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    How Custom Cannabis Product Labels Help Sell Cannabis Products

    A Promising New Market

    The slow rollout of legal recreational cannabis sales across individual states and Canadian provinces represents an opportunity for companies. If you're planning on wading into this market, you should take two steps: compliance and branding.

    There's a need to get in line with all relevant laws and ensure your firm isn't undone by regulatory action. This process goes hand in hand with your selection of bold and exciting branding that will encourage shoppers to pick your brand in this new market. The recreational cannabis market comes with no history to speak of, meaning you can carve out a new niche for your items - your cannabis product labels have a big role to play in this process.

    Time to Design

    "Brands must know what their prospective customers are looking for."

    When there's a whole new field to operate in, it's important to stake your place with a memorable look. The Spokane Spokesman-Review, spotlighted the efforts of local designers to create looks that suit cannabis brands. Propaganda Creative's Jason Clerget told the newspaper that the current anything-goes mentality from developing brands is a "designer's dream" with plenty of room to work on new strategies.

    Clerget added that some companies are going for irreverent imagery to play up the outsider appeal of their products. Others are better off with clean and modern-looking custom cannabis labels. As with any industry, brands in this expanding field must know what their prospective customers are looking for. From one region to another, the default legal cannabis customer profile may vary widely.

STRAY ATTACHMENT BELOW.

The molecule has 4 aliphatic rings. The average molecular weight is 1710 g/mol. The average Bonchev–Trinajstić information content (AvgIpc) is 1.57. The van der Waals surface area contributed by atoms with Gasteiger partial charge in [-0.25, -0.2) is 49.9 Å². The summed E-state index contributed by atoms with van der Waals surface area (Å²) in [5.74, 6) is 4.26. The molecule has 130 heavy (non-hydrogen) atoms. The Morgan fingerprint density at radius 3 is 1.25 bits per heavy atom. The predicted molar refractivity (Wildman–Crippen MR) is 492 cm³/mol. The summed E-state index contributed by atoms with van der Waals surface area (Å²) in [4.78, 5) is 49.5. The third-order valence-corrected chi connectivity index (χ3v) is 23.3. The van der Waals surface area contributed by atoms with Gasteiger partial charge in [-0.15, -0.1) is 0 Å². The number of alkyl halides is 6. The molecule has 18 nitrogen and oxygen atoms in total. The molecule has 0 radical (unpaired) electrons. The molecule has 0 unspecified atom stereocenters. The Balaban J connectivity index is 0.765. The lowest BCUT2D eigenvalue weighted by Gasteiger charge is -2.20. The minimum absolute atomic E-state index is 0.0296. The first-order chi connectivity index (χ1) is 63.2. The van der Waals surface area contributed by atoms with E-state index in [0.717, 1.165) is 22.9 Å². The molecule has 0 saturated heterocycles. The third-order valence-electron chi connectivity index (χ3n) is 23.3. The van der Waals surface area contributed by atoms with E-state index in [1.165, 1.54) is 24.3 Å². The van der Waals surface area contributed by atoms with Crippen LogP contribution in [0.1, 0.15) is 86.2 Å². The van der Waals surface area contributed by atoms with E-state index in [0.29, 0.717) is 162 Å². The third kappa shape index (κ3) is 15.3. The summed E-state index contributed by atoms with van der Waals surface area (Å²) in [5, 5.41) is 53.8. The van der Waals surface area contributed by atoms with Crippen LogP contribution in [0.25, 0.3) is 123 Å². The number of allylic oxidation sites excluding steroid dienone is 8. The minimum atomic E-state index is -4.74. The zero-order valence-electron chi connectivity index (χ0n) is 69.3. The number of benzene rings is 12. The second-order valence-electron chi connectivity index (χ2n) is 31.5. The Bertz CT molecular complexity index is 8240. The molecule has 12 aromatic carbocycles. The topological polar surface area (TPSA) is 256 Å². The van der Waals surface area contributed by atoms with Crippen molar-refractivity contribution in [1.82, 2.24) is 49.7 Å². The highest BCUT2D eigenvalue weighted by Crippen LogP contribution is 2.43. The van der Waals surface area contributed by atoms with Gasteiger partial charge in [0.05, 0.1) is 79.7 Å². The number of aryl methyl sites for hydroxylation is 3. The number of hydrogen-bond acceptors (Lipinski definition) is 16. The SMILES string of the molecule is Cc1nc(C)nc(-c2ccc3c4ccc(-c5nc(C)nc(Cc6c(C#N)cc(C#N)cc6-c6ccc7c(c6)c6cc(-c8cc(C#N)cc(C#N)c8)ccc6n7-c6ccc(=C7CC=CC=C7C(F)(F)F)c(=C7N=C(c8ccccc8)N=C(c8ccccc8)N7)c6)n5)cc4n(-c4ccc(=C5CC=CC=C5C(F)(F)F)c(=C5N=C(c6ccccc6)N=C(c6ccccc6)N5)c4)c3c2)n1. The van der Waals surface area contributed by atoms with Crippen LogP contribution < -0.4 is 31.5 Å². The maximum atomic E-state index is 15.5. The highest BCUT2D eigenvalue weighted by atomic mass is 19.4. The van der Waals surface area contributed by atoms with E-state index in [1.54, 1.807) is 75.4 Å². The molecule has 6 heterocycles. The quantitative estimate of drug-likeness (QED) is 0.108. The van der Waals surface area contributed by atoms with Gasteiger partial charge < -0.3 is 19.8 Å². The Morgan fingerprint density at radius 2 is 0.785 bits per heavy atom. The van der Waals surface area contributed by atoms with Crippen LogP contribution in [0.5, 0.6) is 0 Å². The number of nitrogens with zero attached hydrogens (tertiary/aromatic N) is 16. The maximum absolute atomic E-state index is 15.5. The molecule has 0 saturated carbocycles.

Each state will have its own restrictions on what must be on custom cannabis product labels - and what cannot be printed there. However, knowing the rules is a fairly simple item for designers to check off as they make their way to finalizing a look. Clerget noted that his studio "quickly became well-versed" in the Washington regulations. The main challenge regarding cannabis's legal situation will likely involve staying aware of any

    Medical Consideration

    "There are a web of changing regulations about medical marijuana labels."

    While operating in the medicinal space requires a different approach than working with recreational products, there are a few common requirements. For instance, there are a web of changing regulations about what can and cannot be printed on medical marijuana labels. Occupational Health and Safety reported that the California Department of Public Health is taking public comments on the labeling of medical products.